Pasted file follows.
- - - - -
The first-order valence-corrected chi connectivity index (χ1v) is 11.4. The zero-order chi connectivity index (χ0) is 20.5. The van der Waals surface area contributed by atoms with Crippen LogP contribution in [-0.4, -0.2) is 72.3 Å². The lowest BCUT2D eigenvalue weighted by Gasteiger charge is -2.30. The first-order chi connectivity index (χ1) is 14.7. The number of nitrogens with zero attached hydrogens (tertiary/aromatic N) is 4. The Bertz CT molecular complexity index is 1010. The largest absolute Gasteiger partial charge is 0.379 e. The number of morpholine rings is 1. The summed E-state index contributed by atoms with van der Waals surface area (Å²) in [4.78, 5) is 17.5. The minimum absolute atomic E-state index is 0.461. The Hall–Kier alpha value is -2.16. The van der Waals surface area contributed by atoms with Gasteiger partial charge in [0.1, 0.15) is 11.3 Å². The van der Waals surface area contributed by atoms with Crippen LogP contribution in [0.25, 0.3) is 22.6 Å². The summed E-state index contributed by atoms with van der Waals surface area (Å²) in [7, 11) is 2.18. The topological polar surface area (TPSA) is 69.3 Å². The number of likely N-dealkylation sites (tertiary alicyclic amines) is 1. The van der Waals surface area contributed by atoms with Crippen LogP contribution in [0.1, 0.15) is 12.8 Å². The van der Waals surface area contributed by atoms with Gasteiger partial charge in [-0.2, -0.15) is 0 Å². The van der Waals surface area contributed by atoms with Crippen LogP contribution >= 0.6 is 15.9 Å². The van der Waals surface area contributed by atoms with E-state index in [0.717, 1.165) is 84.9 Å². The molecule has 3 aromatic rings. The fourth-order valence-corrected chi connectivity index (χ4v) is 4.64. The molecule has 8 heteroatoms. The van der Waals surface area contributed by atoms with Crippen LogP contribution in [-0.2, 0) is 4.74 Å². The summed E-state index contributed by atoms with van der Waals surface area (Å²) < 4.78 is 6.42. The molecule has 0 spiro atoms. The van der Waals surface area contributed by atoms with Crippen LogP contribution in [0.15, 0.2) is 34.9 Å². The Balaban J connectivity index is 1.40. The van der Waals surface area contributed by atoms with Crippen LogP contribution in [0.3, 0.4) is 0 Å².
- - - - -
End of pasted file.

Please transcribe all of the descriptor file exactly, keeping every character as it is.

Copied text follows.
The first-order valence-corrected chi connectivity index (χ1v) is 11.4. The zero-order chi connectivity index (χ0) is 20.5. The van der Waals surface area contributed by atoms with Crippen LogP contribution in [-0.4, -0.2) is 72.3 Å². The lowest BCUT2D eigenvalue weighted by Gasteiger charge is -2.30. The first-order chi connectivity index (χ1) is 14.7. The number of nitrogens with zero attached hydrogens (tertiary/aromatic N) is 4. The Bertz CT molecular complexity index is 1010. The largest absolute Gasteiger partial charge is 0.379 e. The number of morpholine rings is 1. The summed E-state index contributed by atoms with van der Waals surface area (Å²) in [4.78, 5) is 17.5. The minimum absolute atomic E-state index is 0.461. The Hall–Kier alpha value is -2.16. The van der Waals surface area contributed by atoms with Gasteiger partial charge in [0.1, 0.15) is 11.3 Å². The van der Waals surface area contributed by atoms with Crippen LogP contribution in [0.25, 0.3) is 22.6 Å². The summed E-state index contributed by atoms with van der Waals surface area (Å²) in [7, 11) is 2.18. The topological polar surface area (TPSA) is 69.3 Å². The number of likely N-dealkylation sites (tertiary alicyclic amines) is 1. The van der Waals surface area contributed by atoms with Crippen LogP contribution in [0.1, 0.15) is 12.8 Å². The van der Waals surface area contributed by atoms with Gasteiger partial charge in [-0.2, -0.15) is 0 Å². The van der Waals surface area contributed by atoms with Crippen LogP contribution >= 0.6 is 15.9 Å². The van der Waals surface area contributed by atoms with E-state index in [0.717, 1.165) is 84.9 Å². The molecule has 3 aromatic rings. The fourth-order valence-corrected chi connectivity index (χ4v) is 4.64. The molecule has 8 heteroatoms. The van der Waals surface area contributed by atoms with Crippen LogP contribution in [-0.2, 0) is 4.74 Å². The summed E-state index contributed by atoms with van der Waals surface area (Å²) < 4.78 is 6.42. The molecule has 0 spiro atoms. The van der Waals surface area contributed by atoms with Crippen LogP contribution in [0.15, 0.2) is 34.9 Å². The Balaban J connectivity index is 1.40. The van der Waals surface area contributed by atoms with Crippen LogP contribution in [0.3, 0.4) is 0 Å².